The first chapter of Multispecies Landscapes places observation at the centre of searching and understanding ways of living in and with multispecies landscapes. In early January 2022, Tery set her first goal: observation as a method of learning about the landscape. She began with the daily practice of observing, photographing, and describing a small fragment of the Beatrixpark in Utrecht as a way to explore her own gaze, perception, attention, attitude toward the observed fragment, and to observe the change of all of the above. Over time, the question that became increasingly important was: What influences and shapes the view?

By regularly describing a small fragment of the park, it became clear that language and vocabulary strongly influence the perception of the elements that are creating the landscape, which established “landscape literacy” and various practices and approaches to “reading” the landscape as the main topics of the research. The working hypothesis that “landscape literacy” strongly influences our relationship with the environment brings to the debate the importance of learning and unlearning the gaze and ways of observation, and the topic of attention as historically and culturally shaped.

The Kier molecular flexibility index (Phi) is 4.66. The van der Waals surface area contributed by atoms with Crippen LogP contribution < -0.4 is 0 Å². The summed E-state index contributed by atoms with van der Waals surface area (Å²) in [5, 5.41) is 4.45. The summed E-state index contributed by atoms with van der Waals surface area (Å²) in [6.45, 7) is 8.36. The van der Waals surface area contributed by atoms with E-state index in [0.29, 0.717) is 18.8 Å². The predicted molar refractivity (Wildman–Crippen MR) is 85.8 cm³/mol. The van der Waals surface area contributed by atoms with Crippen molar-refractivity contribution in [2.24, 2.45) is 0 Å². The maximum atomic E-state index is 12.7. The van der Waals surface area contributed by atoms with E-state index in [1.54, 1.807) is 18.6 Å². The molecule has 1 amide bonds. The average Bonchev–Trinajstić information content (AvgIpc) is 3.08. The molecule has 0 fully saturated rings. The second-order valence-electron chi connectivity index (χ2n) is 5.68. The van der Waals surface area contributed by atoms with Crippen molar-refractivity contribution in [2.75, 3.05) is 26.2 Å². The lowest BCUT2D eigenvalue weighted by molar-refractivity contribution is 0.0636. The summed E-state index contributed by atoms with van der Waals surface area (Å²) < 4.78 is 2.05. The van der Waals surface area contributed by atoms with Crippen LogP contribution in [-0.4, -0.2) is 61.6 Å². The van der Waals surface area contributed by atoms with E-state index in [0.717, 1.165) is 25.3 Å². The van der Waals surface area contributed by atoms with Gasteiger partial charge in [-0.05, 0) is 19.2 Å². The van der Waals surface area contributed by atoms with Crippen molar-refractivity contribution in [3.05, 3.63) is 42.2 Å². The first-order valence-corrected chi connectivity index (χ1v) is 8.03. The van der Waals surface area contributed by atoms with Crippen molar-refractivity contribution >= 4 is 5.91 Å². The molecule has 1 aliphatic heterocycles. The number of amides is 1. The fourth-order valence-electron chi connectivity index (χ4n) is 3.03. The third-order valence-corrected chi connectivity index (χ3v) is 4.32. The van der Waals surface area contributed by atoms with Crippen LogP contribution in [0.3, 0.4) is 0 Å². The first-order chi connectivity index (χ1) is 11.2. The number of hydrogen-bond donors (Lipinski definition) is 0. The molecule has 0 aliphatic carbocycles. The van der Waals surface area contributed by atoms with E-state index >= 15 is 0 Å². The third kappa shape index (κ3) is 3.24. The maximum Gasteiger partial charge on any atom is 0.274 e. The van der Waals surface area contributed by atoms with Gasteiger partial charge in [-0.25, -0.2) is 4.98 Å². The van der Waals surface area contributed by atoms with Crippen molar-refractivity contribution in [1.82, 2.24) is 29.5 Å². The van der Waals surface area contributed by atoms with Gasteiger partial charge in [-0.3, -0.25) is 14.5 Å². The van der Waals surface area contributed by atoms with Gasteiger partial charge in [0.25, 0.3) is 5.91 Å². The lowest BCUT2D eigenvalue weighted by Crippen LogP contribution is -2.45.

The first event of Multispecies Landscapes will be a reading group in which we will discuss the importance of observation (not just visual) and “landscape literacy” for our relationships with various agents form which the landscape is emerging.

»When I first learned polyphony, it was a revelation in listening; I was forced to pick out separate, simultaneous melodies and to listen for the moments of harmony and dissonance they created together. This kind of noticing is just what is needed to appreciate the multiple temporal rhythms and trajectories of the assemblage.« (Anna Tsing, The Mushroom at the End of the World. On the Possibility of Life in Capitalist Ruins, 24)

On Sunday, 20th March at 4.00 p.m. in the Old Power Station the reading was accompanied by the opening of the installation, an invitation to observe and search for ways to coexist with various temporalities of relationships.